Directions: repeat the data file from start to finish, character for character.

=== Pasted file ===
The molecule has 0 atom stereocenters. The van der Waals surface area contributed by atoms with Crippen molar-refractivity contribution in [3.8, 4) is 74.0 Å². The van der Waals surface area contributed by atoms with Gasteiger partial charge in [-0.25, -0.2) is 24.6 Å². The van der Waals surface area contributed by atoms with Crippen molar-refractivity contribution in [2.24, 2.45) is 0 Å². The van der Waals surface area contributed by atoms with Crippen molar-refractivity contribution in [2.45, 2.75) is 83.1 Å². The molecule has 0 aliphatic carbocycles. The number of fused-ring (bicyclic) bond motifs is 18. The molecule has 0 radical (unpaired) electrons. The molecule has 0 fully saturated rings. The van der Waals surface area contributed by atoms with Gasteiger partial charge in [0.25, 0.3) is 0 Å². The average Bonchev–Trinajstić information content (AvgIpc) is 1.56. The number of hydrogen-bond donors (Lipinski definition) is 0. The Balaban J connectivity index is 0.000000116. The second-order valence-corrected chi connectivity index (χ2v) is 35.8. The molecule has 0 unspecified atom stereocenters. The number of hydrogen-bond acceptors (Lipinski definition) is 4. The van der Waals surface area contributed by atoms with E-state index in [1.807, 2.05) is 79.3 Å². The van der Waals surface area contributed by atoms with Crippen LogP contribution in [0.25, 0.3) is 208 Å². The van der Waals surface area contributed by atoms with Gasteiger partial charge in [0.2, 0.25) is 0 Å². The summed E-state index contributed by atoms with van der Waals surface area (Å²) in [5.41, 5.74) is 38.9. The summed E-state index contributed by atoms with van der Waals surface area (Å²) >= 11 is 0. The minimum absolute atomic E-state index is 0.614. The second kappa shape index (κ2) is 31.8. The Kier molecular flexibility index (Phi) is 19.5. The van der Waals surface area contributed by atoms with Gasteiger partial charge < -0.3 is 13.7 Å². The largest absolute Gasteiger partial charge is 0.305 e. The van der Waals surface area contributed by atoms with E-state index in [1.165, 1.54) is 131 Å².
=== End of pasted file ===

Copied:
The molecule has 0 atom stereocenters. The van der Waals surface area contributed by atoms with Crippen molar-refractivity contribution in [3.8, 4) is 74.0 Å². The van der Waals surface area contributed by atoms with Gasteiger partial charge in [-0.25, -0.2) is 24.6 Å². The van der Waals surface area contributed by atoms with Crippen molar-refractivity contribution in [2.24, 2.45) is 0 Å². The van der Waals surface area contributed by atoms with Crippen molar-refractivity contribution in [2.45, 2.75) is 83.1 Å². The molecule has 0 aliphatic carbocycles. The number of fused-ring (bicyclic) bond motifs is 18. The molecule has 0 radical (unpaired) electrons. The molecule has 0 fully saturated rings. The van der Waals surface area contributed by atoms with Gasteiger partial charge in [0.25, 0.3) is 0 Å². The average Bonchev–Trinajstić information content (AvgIpc) is 1.56. The number of hydrogen-bond donors (Lipinski definition) is 0. The Balaban J connectivity index is 0.000000116. The second-order valence-corrected chi connectivity index (χ2v) is 35.8. The molecule has 0 unspecified atom stereocenters. The number of hydrogen-bond acceptors (Lipinski definition) is 4. The van der Waals surface area contributed by atoms with E-state index in [1.807, 2.05) is 79.3 Å². The van der Waals surface area contributed by atoms with Crippen LogP contribution in [0.25, 0.3) is 208 Å². The van der Waals surface area contributed by atoms with Gasteiger partial charge in [0.2, 0.25) is 0 Å². The summed E-state index contributed by atoms with van der Waals surface area (Å²) in [5.41, 5.74) is 38.9. The summed E-state index contributed by atoms with van der Waals surface area (Å²) >= 11 is 0. The minimum absolute atomic E-state index is 0.614. The second kappa shape index (κ2) is 31.8. The Kier molecular flexibility index (Phi) is 19.5. The van der Waals surface area contributed by atoms with Gasteiger partial charge < -0.3 is 13.7 Å². The largest absolute Gasteiger partial charge is 0.305 e. The van der Waals surface area contributed by atoms with E-state index in [1.165, 1.54) is 131 Å².